Puppet dependencies and run stages

I’m using Puppet to manage some apt repositories on Ubuntu and have had a dependency problem. I want to write the source configs before running apt-get update and I want to run that before installing any packages.  Otherwise, a manifests that tries to install a package from a custom repository will fail, either because the repository is not configured or the apt metadata hasn’t been retrieved yet.

Due to Puppet changes being idempotent, this is usually solvable by running puppet a few times (ew). Or you can do this properly by diligently setting all the dependencies for all of your packages on your apt-get update command, and having that depend on your source configs, but that’s pretty fiddly.

New versions of Puppet now have a feature called run stages that can be used to solve this problem. You put your source configs and apt update command in a run stage and tell puppet to run everything in that run stage before the other stages (there is an implicit run stage called main where everything goes by default).

This seems quite neat at first, but only the new parameterized classes can be set to be in certain run stages – so you end up putting things into a class just to put it into a run stage. It’s really not much better than being diligent with your dependencies for this problem – worse in many ways. (There is a long discussion about the implementation of run stages in the Puppet issue tracker that might help you understand the use case for them).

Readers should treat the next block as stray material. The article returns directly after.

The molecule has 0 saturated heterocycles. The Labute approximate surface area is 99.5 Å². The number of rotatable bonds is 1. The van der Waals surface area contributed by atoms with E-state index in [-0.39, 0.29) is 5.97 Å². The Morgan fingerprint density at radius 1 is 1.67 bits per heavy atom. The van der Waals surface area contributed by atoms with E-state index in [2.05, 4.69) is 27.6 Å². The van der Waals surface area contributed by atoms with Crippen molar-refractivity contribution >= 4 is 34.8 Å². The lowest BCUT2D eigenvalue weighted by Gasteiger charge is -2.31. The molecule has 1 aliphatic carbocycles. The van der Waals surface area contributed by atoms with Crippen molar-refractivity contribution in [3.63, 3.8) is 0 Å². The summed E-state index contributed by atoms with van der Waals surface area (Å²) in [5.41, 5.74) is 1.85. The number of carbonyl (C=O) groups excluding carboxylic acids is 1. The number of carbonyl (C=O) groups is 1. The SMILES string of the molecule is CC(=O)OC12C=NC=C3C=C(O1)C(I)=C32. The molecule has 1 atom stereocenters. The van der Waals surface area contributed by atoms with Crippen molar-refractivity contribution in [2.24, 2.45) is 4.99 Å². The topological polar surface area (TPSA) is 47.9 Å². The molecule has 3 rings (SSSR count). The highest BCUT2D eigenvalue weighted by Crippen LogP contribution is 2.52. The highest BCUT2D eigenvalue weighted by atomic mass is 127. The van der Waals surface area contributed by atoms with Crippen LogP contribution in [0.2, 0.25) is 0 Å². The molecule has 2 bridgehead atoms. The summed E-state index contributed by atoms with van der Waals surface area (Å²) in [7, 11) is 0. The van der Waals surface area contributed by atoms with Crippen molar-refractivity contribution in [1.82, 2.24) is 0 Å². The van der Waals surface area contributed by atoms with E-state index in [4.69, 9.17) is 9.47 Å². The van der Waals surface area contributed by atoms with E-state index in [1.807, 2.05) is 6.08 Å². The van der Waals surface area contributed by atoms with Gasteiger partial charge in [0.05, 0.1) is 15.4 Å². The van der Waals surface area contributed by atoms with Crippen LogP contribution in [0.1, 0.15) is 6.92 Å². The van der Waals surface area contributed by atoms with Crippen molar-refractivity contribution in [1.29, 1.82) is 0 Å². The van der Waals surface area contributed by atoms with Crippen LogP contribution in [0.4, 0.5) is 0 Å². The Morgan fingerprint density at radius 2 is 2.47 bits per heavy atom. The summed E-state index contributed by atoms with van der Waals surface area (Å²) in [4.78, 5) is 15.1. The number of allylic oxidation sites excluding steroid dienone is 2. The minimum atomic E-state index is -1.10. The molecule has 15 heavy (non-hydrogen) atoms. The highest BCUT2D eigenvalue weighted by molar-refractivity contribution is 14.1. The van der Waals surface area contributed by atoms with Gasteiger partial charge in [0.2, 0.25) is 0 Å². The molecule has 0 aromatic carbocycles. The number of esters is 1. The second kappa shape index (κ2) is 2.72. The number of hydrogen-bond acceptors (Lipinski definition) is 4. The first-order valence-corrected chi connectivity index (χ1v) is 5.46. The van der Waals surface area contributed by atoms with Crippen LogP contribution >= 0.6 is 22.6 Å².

But there is a new relationship syntax to make setting dependencies much easier which I’m using to mass-depend all packages on my apt-get update command:

class apt {
  exec { "apt-update":
    command => "/usr/bin/apt-get update"

  # Ensure apt is setup before running apt-get update
  Apt::Key <| |> -> Exec["apt-update"]
  Apt::Source <| |> -> Exec["apt-update"]

  # Ensure apt-get update has been run before installing any packages
  Exec["apt-update"] -> Package <| |>

Remember, Puppet is declarative – the dependencies set there get applied to all Apt::Key, Apt::Source and Package resources even if they’ve not yet been defined. (This example also assumes the only packages you’re defining are apt ones btw!)

In summary, run stages are hard and fiddly. You probably don’t need them. Learn how to use the new relationship syntax.


Thanks for this very helpful post, John. I’ve been typical in using a product without properly reading the documentation. This new relationship syntax, and use of collections, is one of many great additions to Puppet in the 2.x series. The problem with apt that you describe has been bugging me and others I know for quite some time!

Jurgen Lamsens says:

But is it correct, that with this setup, ‘apt-get update’ will be executed at every puppet run, and thus not only when a package is installed ?

Dom says:

Jurgen, I think you can fix that by making the exec “refreshonly” and making the key/source notify the exec (with ~>, rather than ordering).

lotyrin says:

You can do this and maintain compatibility with Puppet Exec[“apt-update”]

In configuration class:

before => Exec[“apt-update”],

lotyrin says:

Previous comment got eaten by a zealous markup filter:

You can do this and maintain compatibility with Puppet below 2.6 by extending Package to “require” your exec, and having your apt configuration classses (keys, sources, etc.) “before” your exec.

Package {
require => Exec["apt-update"]

#In configuration class:
before => Exec["apt-update"],

aubricus says:

Apt::Key and Apt::Source, what are these? What does Key and Source refer to?

Daniel Werner says:

aubricus, these are types defined in the puppetlabs/apt module:


Gary Wilson says:

One gotcha about this statement:

Exec[“apt-update”] -> Package

…seems to be that all virtual packages you’ve defined (from any manifest that gets loaded) will also be realized. So, if you have multilpe machines that realize some, but not all, of your defined virtual packages this would not be desirable.

Leave a Reply